The Southern Poverty Law Center is part of a coalition of civil rights groups challenging misguided state laws in Alabama, Georgia and South Carolina. Frustration with Congress’ failure to reform the nation’s immigration policy is not sufficient reason for states to create a patchwork of policies that throw lives into disarray and sow fear, bigotry and confusion in communities.
Xenophobia and a desire to find a scapegoat for these hard economic times will spur more anti-immigrant legislation. And there’s no shortage of lawmakers unwilling to hear other viewpoints. But there are still people unwilling to allow their state to be governed by fear.
The Southern Poverty Law Center urged Louisiana lawmakers to oppose a bill that bans state contracts from providing anti-discrimination protections to vulnerable populations that include LGBT people and English language learners – provisions that threaten to stifle economic growth and harm the state’s school children.
The Southern Poverty Law Center commends Sheriff Marlon Gusman’s decision to close the Orleans Parish Prison House of Detention, but the Sheriff’s Department needs to make additional reforms to better protect the community and save taxpayer dollars.
Earlier this year, high school students in Montgomery County, Md., received flyers at school saying that being gay is a choice and that people can change their sexual orientation. The flyer’s message is a popular and harmful piece of propaganda about LGBT people – the claim that gay people can change their sexual orientation through what is commonly known as “ex-gay” or “conversion” therapy. It’s a notion that has been rejected or highly criticized by every mainstream American medical and mental health professional association.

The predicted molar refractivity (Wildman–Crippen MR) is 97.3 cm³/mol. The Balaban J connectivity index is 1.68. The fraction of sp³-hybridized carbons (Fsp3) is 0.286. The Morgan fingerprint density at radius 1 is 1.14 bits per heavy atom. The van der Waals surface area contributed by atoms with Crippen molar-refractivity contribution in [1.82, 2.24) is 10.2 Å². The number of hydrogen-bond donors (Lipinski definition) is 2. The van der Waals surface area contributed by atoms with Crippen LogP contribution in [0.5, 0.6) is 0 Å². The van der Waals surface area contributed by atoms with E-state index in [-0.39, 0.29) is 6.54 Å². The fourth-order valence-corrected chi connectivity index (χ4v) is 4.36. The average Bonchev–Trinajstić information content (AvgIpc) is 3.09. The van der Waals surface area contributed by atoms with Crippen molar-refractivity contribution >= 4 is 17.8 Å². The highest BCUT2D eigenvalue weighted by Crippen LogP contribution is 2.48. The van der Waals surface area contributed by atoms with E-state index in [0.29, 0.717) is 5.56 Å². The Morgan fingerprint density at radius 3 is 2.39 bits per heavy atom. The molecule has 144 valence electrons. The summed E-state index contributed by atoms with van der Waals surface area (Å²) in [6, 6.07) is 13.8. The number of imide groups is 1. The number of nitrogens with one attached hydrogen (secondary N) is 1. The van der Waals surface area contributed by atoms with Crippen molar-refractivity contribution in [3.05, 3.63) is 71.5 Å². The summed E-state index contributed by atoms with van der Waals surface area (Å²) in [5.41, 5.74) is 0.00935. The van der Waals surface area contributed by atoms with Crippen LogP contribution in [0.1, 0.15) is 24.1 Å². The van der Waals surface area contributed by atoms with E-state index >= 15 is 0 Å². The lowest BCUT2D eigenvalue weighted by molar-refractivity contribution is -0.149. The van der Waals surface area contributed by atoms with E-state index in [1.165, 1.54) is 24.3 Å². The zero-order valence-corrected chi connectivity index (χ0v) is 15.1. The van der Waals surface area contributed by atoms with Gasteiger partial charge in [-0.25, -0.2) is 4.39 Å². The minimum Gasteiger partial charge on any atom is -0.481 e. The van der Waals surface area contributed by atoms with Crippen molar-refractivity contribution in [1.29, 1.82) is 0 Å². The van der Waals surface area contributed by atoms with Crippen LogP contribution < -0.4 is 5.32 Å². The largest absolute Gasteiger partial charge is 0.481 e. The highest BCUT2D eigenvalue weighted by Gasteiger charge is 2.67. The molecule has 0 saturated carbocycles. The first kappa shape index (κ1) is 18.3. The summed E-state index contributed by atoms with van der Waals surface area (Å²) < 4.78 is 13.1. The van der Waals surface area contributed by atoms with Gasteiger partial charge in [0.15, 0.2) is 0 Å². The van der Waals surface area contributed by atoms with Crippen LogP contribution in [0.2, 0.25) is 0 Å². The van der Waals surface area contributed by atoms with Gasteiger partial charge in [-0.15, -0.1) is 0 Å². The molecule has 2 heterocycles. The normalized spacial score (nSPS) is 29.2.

There’s no shortage of tragic stories about the dangers of holding children and teens in adult jails. The Southern Poverty Law Center recently filed a lawsuit in Florida that described horrendous abuse at the Polk County Jail – an adult jail where children as young as 8 years old can be detained.
A federal court has approved the $1.5 million settlement agreement the Southern Poverty Law Center reached on behalf of more than 1,500 guestworkers owed back wages by an Arkansas agricultural company. The settlement is one of the largest agreements ever reached against a single employer of foreign guestworkers.
The SPLC is calling for the reinstatement of a Michigan teacher who was fired recently for helping students organize a fundraiser for the family of Trayvon Martin, the teen who was fatally shot in a Florida neighborhood earlier this year.
The U.S. Department of Justice has advised the Southern Poverty Law Center that it will investigate discrimination against students with disabilities in the Georgia public school system. The decision by the department’s Civil Rights Division follows an SPLC complaint filed with the Department of Justice in November.
Artist Jean Grosser’s artwork includes pieces that transform hate group literature into provocative art. For instance, she used the Southern Poverty Law Center’s historic lawsuit against the White Aryan Resistance (WAR) hate group as the subject of one of her pieces.